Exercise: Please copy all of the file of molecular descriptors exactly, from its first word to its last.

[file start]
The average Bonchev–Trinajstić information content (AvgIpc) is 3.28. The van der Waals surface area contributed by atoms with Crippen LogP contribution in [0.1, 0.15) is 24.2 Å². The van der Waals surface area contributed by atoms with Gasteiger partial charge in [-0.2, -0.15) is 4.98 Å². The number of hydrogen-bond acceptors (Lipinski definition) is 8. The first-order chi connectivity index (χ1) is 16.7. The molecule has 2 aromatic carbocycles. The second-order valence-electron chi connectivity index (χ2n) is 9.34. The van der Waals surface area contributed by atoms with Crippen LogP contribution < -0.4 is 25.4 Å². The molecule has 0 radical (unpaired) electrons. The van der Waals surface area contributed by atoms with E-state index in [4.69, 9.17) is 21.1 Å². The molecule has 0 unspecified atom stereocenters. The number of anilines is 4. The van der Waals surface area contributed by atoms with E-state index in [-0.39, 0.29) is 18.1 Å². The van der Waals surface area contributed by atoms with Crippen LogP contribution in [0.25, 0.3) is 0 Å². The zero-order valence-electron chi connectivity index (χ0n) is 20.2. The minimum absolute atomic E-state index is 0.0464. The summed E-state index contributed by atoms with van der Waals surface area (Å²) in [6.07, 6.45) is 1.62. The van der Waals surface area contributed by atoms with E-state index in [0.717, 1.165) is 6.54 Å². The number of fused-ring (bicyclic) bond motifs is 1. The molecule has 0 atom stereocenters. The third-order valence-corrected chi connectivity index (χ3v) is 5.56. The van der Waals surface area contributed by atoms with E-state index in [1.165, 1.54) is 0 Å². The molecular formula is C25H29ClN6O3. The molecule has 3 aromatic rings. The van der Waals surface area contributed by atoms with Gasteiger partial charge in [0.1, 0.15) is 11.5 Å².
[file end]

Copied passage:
The average Bonchev–Trinajstić information content (AvgIpc) is 3.28. The van der Waals surface area contributed by atoms with Crippen LogP contribution in [0.1, 0.15) is 24.2 Å². The van der Waals surface area contributed by atoms with Gasteiger partial charge in [-0.2, -0.15) is 4.98 Å². The number of hydrogen-bond acceptors (Lipinski definition) is 8. The first-order chi connectivity index (χ1) is 16.7. The molecule has 2 aromatic carbocycles. The second-order valence-electron chi connectivity index (χ2n) is 9.34. The van der Waals surface area contributed by atoms with Crippen LogP contribution < -0.4 is 25.4 Å². The molecule has 0 radical (unpaired) electrons. The van der Waals surface area contributed by atoms with E-state index in [4.69, 9.17) is 21.1 Å². The molecule has 0 unspecified atom stereocenters. The number of anilines is 4. The van der Waals surface area contributed by atoms with E-state index in [-0.39, 0.29) is 18.1 Å². The van der Waals surface area contributed by atoms with Crippen LogP contribution in [0.25, 0.3) is 0 Å². The zero-order valence-electron chi connectivity index (χ0n) is 20.2. The minimum absolute atomic E-state index is 0.0464. The summed E-state index contributed by atoms with van der Waals surface area (Å²) in [6.07, 6.45) is 1.62. The van der Waals surface area contributed by atoms with E-state index in [0.717, 1.165) is 6.54 Å². The number of fused-ring (bicyclic) bond motifs is 1. The molecule has 0 atom stereocenters. The third-order valence-corrected chi connectivity index (χ3v) is 5.56. The van der Waals surface area contributed by atoms with E-state index in [1.165, 1.54) is 0 Å². The molecular formula is C25H29ClN6O3. The molecule has 3 aromatic rings. The van der Waals surface area contributed by atoms with Gasteiger partial charge in [0.1, 0.15) is 11.5 Å².